"Honduras claims a 200-mile exclusive economic zone, so without recognition of New Utopia as a sovereign nation we can't begin construction without risk of being annexed by Honduras at some future date."

If it sounds like these people are talking about building their own country on a fake island in the sea -- well, that's because they are.

Once an agreement with Honduras is reached, the founders say, the reefs will be fitted with steel girders and gigantic platforms of pre-fabricated concrete. Construction of air and sea ports will commence, followed by housing, a university, an anti-aging clinic, offshore banks and a casino. Citizens will live in a tax-free constitutional monarchy not too far off the coasts of Mexico and Honduras. Marijuana will be legal and polygamy tolerated.

The Ageless Sovereign

His Royal Highness Prince Lazarus Long wants it known that he is not joking. As Howard Turney, he had a long and successful career as a maverick businessman after initial stints as a cowboy and soldier. He was in the restaurant biz, marketed groceries, farmed shrimp and sold used generators, before having his life changed by the human growth hormone, London's Independent reported.

In 1990, at the age of 59, Turney was a badly aging mess, with a 44-inch waist and shaky hands, the paper reported. After reading a report about the magic of the then-illegal human growth hormone, Long got a connection in Monterey, Mexico and began mainlining the stuff. Now, without exercising seriously, he's lost the shakes, has rock-hard muscles and a 32-inch waist, the paper said.

"I'm 66 going on 40," he told the Independent. "And I've not had any negative side effects at all."

Moved, Turney founded a network of anti-aging clinics administering the wonder drug, and made a bundle. It was then that he really began identifying with one of the signature heroes of the novels of libertarian sci-fi scribbler Robert A. Heinlein -- Lazarus Long.

In "Methuselah's Children," and especially "Time Enough for Love," Heinlein's Long holds forth as an ageless man of wisdom and sex, hurtling through the centuries with fabulous naked babes on his arm, and dispensing philosophical tidbits with wit and humor. At age 64, Howard Turney became Lazarus Long; soon after he declared himself prince of the New Utopia.

As a dispenser of his own wisdom, Long echoes many modern-day followers of objectivist Ayn Rand when they try to talk about foreign affairs:

"The United States used to prosper because it was relatively free in an unfree world," he writes on the website. "Now, without changing much itself, the U.S. is relatively unfree in a much freer world. This creates a competitive condition, which tends to favor an enclave like Hong Kong, which practices true free market capitalism, rather than a welfare state like the U.S., which is committed to burdensome taxes, which penalize success."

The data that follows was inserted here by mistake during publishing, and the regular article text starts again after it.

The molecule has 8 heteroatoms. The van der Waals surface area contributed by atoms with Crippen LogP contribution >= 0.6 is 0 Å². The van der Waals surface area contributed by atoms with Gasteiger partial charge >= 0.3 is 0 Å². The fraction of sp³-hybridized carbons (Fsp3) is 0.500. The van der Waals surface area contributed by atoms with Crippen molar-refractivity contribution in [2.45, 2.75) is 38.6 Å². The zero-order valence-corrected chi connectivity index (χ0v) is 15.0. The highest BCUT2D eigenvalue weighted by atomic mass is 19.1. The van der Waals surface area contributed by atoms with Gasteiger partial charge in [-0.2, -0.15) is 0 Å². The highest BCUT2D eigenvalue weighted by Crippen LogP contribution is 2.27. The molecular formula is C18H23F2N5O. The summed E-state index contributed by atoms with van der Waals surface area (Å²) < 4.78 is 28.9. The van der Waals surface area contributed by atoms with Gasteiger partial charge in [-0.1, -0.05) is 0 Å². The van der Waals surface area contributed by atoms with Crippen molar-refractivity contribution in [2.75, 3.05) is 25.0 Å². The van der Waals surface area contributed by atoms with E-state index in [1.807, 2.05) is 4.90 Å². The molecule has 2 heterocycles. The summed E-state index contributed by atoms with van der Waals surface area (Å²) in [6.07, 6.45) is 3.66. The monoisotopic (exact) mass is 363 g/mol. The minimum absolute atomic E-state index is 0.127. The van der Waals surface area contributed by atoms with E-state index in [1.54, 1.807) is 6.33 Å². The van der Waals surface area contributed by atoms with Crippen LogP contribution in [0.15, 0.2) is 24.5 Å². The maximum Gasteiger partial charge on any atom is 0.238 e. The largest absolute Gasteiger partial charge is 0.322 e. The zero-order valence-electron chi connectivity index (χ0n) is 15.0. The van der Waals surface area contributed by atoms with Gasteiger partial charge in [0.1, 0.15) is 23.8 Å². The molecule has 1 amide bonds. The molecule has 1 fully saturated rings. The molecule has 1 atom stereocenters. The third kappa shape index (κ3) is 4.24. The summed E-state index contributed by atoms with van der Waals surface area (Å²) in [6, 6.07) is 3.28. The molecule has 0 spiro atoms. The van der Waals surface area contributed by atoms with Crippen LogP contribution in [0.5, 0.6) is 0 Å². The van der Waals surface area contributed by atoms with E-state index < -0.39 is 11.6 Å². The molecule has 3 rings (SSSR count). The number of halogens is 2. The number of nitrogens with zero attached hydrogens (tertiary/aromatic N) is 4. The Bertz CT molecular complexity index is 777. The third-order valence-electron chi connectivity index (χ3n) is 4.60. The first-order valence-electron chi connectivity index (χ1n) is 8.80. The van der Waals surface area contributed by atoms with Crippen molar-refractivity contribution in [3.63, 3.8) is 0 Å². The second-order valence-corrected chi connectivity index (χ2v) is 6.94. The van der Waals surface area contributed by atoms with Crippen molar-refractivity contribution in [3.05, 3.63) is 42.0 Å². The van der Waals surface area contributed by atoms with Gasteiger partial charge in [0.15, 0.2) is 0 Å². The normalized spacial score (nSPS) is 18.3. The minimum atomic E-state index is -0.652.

Long tries his hand at a sort of poetry:

"Excellence can be attained if you care more than others think is wise
Risk more than others think is safe
Dream more than others think is practical
Expect more than others think is possible."

A Tropical Venice

New Utopia already has a constitution, a board of governors and more than 500 citizens, the website says. Prospective residents need only to buy a $1,500 five-year bond, payable at 9.5% compound annual interest. The projected price tag on creating an island where there is now only water is $216 billion, which will be financed by Long, citizens, prospective businesses and old-fashioned real estate developers.

Offshore finance, tourism, medicine and education are targeted as the main sectors of New Utopia's economy, and Long plans on building a stimulating environment for the super-citizens.

Utopians will enjoy "classical architecture, immaculate public parks, a comparable governing body, and a stable political structure, with the same freedom from crime and taxation," the site says. "Resident citizens and visitors will experience it more as a tropical 'Venice,' complete with waterways and gondolas."

Free from messy bureaucracy like property taxes, welfare rolls and industry regulation, residents will serve as guinea pigs for the newest drugs and surgical techniques.

"There are things on the horizon that people today can only dream about," Long told the Independent. "We are not that far from being able to live multiples of what we look at now as the maximum lifespan. ... [There are] things I can't tell you about because they were told me in confidence. ... Tests and studies are going on. ... Turn your tape recorder off."

For now, New Utopia planners will continue processing immigration requests from their office in East Tulsa, Oklahoma. The first concrete platform is now scheduled for January, though the date has now been pushed back at least six different times. And the pesky Hondurans, currently distracted by the brutal wreckage of Hurricane Mitch, still need to recognize New Utopia's sovereignty.

Still, "We are steadfast in our date of December 1, 1999 as the celebration of our birth as a nation. Even if all the desired infrastructure is not in place, it will be in the construction phase, the airport will be finished and the government will be in office."

TABLOID.NET
Also in this issue:

New Utopia to Rise From the Sea!
(DEC. 9, 1998)


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(DEC. 9, 1998)


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